By Harshmeet Singh
When Anna Hazare sat on an indefinite hunger strike at Jantar Mantar in 2011, millions across the nation took to the streets. While his strike ended after 12 days, only a few realized that somewhere in the north-eastern state of Manipur, Irom Chanu Sharmila, “the world’s longest hunger striker” had completed close to 11 years without eating or drinking.
Over the past decade or so, Irom Sharmila has been in news several times, mostly due to her frequent arrests on the grounds of “attempted suicide” and her release on the orders of the court.
What is she fighting against?
On 2nd November 2000, soldiers from Assam Rifles allegedly shot dead 10 civilians waiting at the bus stand in Malom, Manipur. At the heart of episode was AFSPA (Armed Forces Special Powers Act) which gave special powers to the Indian Armed Forced in the ‘disturbed areas’ of the country. Sharmila took this as an atrocity on the north east people and began her hunger strike, demanding complete revocation of AFSPA.
Within 3 days of her hunger strike, Sharmila was arrested on the charges of ‘attempted suicide’ and sent to judicial custody by the court. 14 years hence, she still remains in judicial custody and lives at Imphal’s Jawahar Lal Nehru Hospital where she is forcibly nose-fed.
AFSPA and its implications
‘Malom killings’ was just one of the many infamous incidents covered under the blanket of AFSPA. While the law and order condition in Manipur still remains edgy to say the least, the debates over the effectiveness of AFSPA and its aim of restoring peace in disturbed areas still remains questionable.
The recent killing of 2 Kashmiri youth in Budgam was another blatant abuse of AFSPA. “We take responsibility for the death of the two boys in Kashmir. We admit that a mistake was made. There was some information about a white car with terrorists. Obviously, the identity was mistaken in this case,” was all that the Army had to say.
There is no denying that the Indian Army needs all the powers for fighting against the deadly militants. But at the same time, the fact remains that unchecked powers can corrupt even the most pious ones.
Before the national elections of 2014, she was offered a ticket from the Aam Aadmi Party and the Indian National Congress but she denied the offers saying that “Though I support AAP, I rejected the offer as I’m just a protester not a politician. If I am allowed to vote, I will cast my vote in favour of the AAP which I am confident will restore the rule of democracy”.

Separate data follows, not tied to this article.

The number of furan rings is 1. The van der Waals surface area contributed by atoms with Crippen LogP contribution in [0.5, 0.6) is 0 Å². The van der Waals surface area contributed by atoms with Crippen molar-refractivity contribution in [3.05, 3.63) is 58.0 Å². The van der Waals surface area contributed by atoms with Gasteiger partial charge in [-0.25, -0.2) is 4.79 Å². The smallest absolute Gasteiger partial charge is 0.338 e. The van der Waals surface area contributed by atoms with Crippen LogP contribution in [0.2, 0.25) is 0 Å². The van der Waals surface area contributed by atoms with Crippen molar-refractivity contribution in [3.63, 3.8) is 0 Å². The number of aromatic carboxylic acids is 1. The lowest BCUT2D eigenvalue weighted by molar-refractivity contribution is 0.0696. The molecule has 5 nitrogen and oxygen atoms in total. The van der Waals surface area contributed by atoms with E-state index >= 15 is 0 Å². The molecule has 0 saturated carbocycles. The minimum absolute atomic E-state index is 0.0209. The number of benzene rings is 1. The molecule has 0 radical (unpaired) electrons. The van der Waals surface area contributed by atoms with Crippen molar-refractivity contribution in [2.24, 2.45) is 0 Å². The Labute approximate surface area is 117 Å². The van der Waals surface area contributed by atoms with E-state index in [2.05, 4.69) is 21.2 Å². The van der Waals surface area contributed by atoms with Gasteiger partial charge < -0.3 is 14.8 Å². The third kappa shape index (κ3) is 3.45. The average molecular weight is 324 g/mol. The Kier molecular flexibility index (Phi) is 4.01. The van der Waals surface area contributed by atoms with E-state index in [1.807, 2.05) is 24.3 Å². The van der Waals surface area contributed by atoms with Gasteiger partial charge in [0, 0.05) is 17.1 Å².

She was denied the right to vote after she had expressed her desire to cast a vote in 2014. “I never voted as I had lost faith in democracy, but the rise of the new anti-corruption party, Aam Aadmi Party, changed my thinking,” she said. The response from the Election Commission read, “Under Section 62 (5) of the Representation of the People Act, 1951, a person confined in jail cannot vote.”
International reactions on Sharmila
Sharmila has been declared as a ‘Prisoner of Conscience’ by the Amnesty International, implying that she “is being held solely for a peaceful expression of her beliefs”. The Asian Human Rights Commission gave her a lifetime achievement award in the year 2010. One of the polls voted her as the ‘top woman icon of India’ on International Women’s Day 2014.
The lady recently announced that she won’t accept any further awards since her aim is to see ASFPA getting repealed completely and not collecting awards.
Her legal battle
Sharmila’s legal battle against the authorities still remains. She currently faces the charge of ‘attempt to suicide’, which she vehemently opposes. Against the one year maximum imprisonment, if the charges are proven, she has spent more than 6 years in imprisonment. If she pleads guilty, the case would be closed and she would be relieved since has already spent her ‘sentence’ in the prison. But for Irom Sharmila, compromising was never an option.
The lady has not seen her mother ever since she began her fast as she fears that the emotional outburst would break her down. “The day AFSPA is repealed I will eat rice from my mother’s hand,” says the Iron Lady of Manipur.